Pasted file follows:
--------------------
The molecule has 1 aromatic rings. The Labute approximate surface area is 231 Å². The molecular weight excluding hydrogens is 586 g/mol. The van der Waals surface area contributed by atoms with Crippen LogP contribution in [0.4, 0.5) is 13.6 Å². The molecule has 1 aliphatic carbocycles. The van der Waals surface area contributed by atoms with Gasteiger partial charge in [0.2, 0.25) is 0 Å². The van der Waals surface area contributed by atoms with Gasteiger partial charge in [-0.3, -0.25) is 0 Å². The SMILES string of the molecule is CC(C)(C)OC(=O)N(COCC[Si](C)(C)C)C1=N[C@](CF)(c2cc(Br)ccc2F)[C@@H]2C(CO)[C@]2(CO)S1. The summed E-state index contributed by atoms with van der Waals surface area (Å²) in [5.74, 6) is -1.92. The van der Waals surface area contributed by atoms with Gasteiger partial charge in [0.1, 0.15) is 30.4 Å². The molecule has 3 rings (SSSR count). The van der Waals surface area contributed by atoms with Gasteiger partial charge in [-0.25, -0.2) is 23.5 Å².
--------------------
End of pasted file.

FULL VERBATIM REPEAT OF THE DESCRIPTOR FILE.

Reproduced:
The molecule has 1 aromatic rings. The Labute approximate surface area is 231 Å². The molecular weight excluding hydrogens is 586 g/mol. The van der Waals surface area contributed by atoms with Crippen LogP contribution in [0.4, 0.5) is 13.6 Å². The molecule has 1 aliphatic carbocycles. The van der Waals surface area contributed by atoms with Gasteiger partial charge in [0.2, 0.25) is 0 Å². The van der Waals surface area contributed by atoms with Gasteiger partial charge in [-0.3, -0.25) is 0 Å². The SMILES string of the molecule is CC(C)(C)OC(=O)N(COCC[Si](C)(C)C)C1=N[C@](CF)(c2cc(Br)ccc2F)[C@@H]2C(CO)[C@]2(CO)S1. The summed E-state index contributed by atoms with van der Waals surface area (Å²) in [5.74, 6) is -1.92. The van der Waals surface area contributed by atoms with Gasteiger partial charge in [0.1, 0.15) is 30.4 Å². The molecule has 3 rings (SSSR count). The van der Waals surface area contributed by atoms with Gasteiger partial charge in [-0.25, -0.2) is 23.5 Å².